Networked Learning Project Post #4 (Final Product)

25 Jun

In this post, I have included a video that demonstrates the product of my learning in a networked environment. Through the avenues of YouTube, Help Forums, and Springpad, I learned how to make a delicious homemade arequipe for my project. A few reasons I chose to make arequipe was that it is a mouth-watering snack, it directly integrates into my teaching, but most importantly it is a way for my students to connect to a different culture and community. The project was a new experience for me to learn in such a way, but even though there were bumps along the way I thoroughly enjoyed the ride. One astonishing piece to this type of learning that arose from my personal experience was that when creating the video, I had to consult none other than YouTube once again to figure out how to get my Movie Maker to convert to an acceptable YouTube file. To my surprise, a new project suddenly appeared stemming from an existing project! I found it very interesting how this type of networked learning project creates, at least for me, new networks of people building an ever-expanding community of learners. The possibilities seem endless! With the natural curiosity so many young learners bring to the table, why not allow that curiosity to flourish in our students today?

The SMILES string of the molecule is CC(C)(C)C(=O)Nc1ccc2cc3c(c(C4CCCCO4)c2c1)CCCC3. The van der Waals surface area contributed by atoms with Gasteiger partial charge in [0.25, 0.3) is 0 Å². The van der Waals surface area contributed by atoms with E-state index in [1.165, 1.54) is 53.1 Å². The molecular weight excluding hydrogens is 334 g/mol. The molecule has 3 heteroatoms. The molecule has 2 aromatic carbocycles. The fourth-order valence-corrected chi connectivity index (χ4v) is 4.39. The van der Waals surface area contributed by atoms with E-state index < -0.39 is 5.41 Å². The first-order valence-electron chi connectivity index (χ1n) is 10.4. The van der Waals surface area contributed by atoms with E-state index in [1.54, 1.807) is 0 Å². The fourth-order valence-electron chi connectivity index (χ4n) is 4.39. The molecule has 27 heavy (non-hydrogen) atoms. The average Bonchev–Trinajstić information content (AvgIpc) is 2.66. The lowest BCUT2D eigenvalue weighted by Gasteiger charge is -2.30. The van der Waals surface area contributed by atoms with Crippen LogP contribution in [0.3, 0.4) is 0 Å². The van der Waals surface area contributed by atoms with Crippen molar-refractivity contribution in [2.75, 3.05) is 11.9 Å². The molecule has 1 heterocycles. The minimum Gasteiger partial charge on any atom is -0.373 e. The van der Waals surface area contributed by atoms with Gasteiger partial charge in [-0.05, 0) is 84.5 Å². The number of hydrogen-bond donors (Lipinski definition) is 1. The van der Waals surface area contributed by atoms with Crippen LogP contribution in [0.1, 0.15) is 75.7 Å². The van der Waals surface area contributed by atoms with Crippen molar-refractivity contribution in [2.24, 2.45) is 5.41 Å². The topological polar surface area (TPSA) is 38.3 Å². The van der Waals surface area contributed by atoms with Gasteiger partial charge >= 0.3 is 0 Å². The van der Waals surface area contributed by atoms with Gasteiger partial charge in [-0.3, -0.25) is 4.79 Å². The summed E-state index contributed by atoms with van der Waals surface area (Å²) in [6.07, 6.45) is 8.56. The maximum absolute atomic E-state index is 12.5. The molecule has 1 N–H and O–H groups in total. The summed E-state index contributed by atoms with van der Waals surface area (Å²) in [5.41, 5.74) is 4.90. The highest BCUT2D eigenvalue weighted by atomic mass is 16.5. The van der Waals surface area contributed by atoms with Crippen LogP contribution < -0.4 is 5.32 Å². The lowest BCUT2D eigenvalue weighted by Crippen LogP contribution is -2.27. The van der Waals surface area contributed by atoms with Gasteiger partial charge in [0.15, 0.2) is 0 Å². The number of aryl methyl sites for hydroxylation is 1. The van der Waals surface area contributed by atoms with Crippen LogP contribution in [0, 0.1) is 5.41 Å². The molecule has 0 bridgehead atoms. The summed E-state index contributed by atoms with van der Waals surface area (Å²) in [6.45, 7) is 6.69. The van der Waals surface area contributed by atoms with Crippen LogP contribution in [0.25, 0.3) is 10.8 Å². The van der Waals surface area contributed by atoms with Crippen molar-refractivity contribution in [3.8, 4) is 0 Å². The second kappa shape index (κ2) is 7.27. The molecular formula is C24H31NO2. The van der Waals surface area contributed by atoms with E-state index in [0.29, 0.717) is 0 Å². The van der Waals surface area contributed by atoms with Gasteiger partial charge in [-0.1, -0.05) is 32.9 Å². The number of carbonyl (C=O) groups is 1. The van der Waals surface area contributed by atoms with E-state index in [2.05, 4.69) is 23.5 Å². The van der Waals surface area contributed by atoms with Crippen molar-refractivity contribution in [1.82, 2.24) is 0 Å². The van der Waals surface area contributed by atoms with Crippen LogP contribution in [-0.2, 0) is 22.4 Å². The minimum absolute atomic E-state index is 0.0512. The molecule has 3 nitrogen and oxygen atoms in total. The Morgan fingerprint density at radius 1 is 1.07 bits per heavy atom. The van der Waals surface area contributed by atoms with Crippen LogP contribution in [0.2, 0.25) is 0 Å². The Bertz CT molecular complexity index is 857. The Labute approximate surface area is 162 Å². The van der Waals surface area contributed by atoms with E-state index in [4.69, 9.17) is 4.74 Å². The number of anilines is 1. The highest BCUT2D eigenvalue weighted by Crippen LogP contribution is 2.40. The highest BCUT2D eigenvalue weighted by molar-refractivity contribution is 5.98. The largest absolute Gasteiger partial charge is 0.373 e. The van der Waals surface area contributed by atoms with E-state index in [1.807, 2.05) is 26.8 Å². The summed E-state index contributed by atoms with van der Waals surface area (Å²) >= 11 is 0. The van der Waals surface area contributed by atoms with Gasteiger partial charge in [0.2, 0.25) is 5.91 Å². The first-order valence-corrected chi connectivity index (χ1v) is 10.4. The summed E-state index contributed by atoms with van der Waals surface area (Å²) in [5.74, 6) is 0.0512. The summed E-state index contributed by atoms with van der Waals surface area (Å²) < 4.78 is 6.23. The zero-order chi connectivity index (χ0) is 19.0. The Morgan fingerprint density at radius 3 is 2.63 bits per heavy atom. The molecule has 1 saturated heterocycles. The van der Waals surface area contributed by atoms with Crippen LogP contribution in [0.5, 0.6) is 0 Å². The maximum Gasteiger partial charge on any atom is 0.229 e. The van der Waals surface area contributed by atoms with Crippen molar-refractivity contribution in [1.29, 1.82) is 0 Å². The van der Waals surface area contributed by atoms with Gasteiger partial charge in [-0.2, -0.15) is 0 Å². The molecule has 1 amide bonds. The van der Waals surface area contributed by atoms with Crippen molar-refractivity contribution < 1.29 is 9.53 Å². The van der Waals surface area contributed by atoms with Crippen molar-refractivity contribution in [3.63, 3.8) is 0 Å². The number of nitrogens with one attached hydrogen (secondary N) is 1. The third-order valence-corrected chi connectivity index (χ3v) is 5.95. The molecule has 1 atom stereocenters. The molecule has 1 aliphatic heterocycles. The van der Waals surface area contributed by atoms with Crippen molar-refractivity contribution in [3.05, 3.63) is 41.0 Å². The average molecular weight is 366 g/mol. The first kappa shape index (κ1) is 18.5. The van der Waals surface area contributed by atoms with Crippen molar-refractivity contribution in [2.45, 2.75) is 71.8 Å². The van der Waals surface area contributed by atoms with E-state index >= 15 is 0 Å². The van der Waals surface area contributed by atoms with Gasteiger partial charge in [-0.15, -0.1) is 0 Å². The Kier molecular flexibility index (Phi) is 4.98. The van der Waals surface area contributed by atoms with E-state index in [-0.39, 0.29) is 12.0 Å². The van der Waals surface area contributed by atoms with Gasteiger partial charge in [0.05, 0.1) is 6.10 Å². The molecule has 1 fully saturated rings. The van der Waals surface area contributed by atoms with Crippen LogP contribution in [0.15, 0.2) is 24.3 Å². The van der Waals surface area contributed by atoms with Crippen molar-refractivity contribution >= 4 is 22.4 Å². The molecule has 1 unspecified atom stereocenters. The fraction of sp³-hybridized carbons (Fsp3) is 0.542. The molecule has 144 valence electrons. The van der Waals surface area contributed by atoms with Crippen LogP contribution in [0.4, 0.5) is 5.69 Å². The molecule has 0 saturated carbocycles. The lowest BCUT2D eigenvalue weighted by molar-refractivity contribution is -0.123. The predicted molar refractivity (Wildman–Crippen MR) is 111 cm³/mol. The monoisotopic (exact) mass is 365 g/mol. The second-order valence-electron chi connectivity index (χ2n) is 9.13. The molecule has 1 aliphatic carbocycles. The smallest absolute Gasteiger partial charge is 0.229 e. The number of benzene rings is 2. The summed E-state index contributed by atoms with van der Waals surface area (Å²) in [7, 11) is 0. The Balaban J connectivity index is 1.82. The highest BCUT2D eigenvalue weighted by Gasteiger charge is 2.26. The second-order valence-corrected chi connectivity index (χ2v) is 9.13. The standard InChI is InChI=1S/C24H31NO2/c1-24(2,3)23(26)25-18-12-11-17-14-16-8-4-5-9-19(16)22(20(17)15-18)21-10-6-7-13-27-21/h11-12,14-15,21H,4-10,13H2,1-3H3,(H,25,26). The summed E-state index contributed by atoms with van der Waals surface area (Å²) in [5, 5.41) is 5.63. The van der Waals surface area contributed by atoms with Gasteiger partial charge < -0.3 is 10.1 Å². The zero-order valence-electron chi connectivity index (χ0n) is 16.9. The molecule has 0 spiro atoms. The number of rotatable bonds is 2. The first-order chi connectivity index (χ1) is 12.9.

Last week we learned how TPACK works and the benefits of using it in our teaching. Having experience the TPACK activity and how it connects to this Networked Learning Project, integrating technology doesn’t mean using technology for the sake of putting it in the curriculum, but to connect it to pedagogy and content knowledge by creating technological networks via YouTube, Springpad, Pinterest, etc. Having learned through the TPACK cooking experience how “repurposing” certain technological tools is a good way to integrate technology, the question no longer is why or how to integrate technology but what purpose do the technological tools have to enhance my students’ learning? One other thing I will take from the making of the arequipe and how I can use that experience in my teaching is that when creating a product to share with the rest of the community, your milk is going to boil over sometimes (thankfully not in this video)! Therefore, it takes time and practice to put an end product together and practice is what I’ll get before next school year rolls around. Enjoy the video!

 

References:

Kereluik, K., Mishra, P. & Koehler, M.J. (2011). On learning to subvert signs: Literacy, technology and the TPACK framework. The California Reader, 44(2), 12-18.

Mishra, P. & Koehler, M.J.(2006). Technological pedagogical content knowledge: A framework for teacher knowledge. Teachers College Record, 108(6), 1017-1054. Retrieved fromhttp://punya.educ.msu.edu/2008/01/12/mishra-koehler-2006/

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